Jude Law: I remember Karim made it really comfortable for us to feel like we could always find the truth in every scene. That sounds really obvious, but it's not always considered. It goes back to what I said before, which is that when you feel like you really can come in at whatever frequency you feel is right or true, then you can also be open and receptive to the other truth, which is whatever your co-star — in this case Alicia — is bringing. Suddenly, it begins to feel a bit like real life, because you can't necessarily prepare for what another person is going to do. You just have to meet them like for like, and that's really where the magic happens. Karim was very open to letting us do that.

With a story like this, where Henry wields such unchecked power that no one can meet him face to face, he has to logically be met in a different way, because otherwise he would see Katherine as a threat. He had to be met in a capacity that was nurturing, understanding, and warm, but also — as Alicia said — with this long game in mind. Katherine had to think to herself, "I am going to stick this out, and if I can just lead him this way or that way, then I will probably survive this." Honestly, it's in the little alchemic reaction that happens whenever they meet each other in such different ways that, I think, we found the real sweet spot as actors.

Karim Aïnouz, Jude Law and Alicia Vikander at the Tribeca premiere of 'Firebrand.'

You've both played such a wide variety of roles over the years. At this point in your careers, what is it that gets you excited for a project?

Alicia Vikander: I do care a lot about the filmmaker. That's he first thing I consider now, because it's the director that actually sees what kind of film you're going to make. So, Karim was one of the big reasons I was interested in Firebrand, and then Jude, too. The people involved end up being what piques my interest first, because you can play characters that are so interesting but, at the end of the day, it all comes down to the work you do and the vision that the filmmaker you're working with has. If it's people I'm comfortable with and I'm confident in their abilities, then I feel like I have a big playroom and space to really experiment and feel safe in. The thing is, as an actor, you do realize at a certain point when you're making movies that we actually do not have that much control over our own art. It's kind of crazy.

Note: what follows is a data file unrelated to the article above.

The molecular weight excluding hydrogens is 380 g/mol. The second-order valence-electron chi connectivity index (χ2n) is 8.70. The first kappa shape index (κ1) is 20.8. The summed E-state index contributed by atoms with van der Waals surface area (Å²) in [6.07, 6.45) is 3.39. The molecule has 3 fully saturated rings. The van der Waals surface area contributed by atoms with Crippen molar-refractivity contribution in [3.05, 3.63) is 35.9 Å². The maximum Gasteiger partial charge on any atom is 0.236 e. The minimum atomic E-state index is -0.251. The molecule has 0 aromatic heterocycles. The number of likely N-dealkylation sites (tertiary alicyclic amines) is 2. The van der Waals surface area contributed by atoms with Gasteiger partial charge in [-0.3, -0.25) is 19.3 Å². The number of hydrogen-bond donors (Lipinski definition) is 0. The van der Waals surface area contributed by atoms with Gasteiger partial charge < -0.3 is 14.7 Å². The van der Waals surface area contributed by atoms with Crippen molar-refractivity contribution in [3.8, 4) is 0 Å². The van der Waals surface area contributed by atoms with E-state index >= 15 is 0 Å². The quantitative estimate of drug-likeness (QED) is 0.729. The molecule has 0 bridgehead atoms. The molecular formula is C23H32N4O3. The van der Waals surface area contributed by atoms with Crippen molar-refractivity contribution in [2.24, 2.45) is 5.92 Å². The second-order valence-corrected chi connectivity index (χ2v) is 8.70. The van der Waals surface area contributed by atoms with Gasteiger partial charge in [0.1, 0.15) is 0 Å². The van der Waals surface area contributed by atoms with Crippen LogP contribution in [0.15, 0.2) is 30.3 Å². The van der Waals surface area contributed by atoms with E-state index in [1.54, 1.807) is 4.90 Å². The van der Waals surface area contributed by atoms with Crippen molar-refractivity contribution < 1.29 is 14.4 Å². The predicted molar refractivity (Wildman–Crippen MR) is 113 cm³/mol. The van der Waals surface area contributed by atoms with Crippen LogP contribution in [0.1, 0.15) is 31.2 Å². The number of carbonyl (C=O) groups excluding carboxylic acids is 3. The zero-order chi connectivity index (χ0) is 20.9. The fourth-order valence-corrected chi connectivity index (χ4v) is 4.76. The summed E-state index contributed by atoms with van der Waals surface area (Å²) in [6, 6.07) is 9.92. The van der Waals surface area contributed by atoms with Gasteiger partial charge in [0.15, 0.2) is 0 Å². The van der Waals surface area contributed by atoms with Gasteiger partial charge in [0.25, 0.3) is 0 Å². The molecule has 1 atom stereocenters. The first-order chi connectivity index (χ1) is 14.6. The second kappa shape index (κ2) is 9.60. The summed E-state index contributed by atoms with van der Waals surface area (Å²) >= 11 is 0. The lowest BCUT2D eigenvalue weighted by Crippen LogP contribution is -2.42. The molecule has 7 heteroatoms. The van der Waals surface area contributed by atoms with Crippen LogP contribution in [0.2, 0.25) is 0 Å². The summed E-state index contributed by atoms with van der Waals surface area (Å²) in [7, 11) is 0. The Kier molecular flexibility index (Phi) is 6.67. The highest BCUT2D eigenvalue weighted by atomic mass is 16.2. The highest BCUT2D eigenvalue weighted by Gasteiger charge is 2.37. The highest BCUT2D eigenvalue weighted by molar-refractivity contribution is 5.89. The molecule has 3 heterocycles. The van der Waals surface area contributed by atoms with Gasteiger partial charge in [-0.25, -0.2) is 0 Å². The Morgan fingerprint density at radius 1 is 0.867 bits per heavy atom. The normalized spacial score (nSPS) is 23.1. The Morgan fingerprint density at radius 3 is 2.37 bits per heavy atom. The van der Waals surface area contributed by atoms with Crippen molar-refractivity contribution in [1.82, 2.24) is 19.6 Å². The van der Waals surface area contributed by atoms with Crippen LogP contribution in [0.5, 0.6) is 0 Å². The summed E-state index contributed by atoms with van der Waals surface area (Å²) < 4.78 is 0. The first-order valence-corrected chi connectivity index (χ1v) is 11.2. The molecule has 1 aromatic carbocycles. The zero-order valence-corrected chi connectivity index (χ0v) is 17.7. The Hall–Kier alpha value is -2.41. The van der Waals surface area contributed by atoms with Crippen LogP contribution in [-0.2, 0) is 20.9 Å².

Jude Law: Exactly!

Alicia Vikander: We give our directors all these different versions of scenes and things that they can use, but in the end, it's always someone other than you who gets to do whatever they want with what you've done. That's something I've really had to come to terms with, and I think at the beginning of my career that actually hindered me a little. It was a bit jarring at first, because sometimes I'd have an experience on a set where I felt like I really did a specific thing and then I'd see that it was turned into something very different.

Jude Law: It really is a bit of a shock early on, isn't it? I've been stunned sometimes when I've seen things that turned out completely different from how I thought they would.

Alicia Vikander: Yes! And that opens the door to a level of fear that prevents you from being daring enough to go to certain places. That can interfere with your work. But then other times, you do get to work with actors whom you enjoy collaborating with and a director who really knows if something works or doesn't.

Jude Law: And you really do trust that feeling, don't you?

Alicia Vikander: Now, it's almost like I just know when I feel that with a director — or even a DP. Sometimes, you do a scene and you turn to the camera at the end of the take, and everyone just knows that magic happened. Or you turn and everyone says, "Okay, at least we tried that," and you say to yourself, "Well, at least I really did go for it — even if it didn't work!" That's the kind of space and environment that I want to work in all the time.

Jude Law: Absolutely. I can't really add much to that. That's exactly it. That's the actor's journey or, if you will, the actor's dilemma. Fortunately, you do eventually gain a kind of wisdom, where you realize that what you've got to seek out is the right people and the right opportunity to perform in a safe environment. You really just want to feel like you're in good hands.

By Alex Welch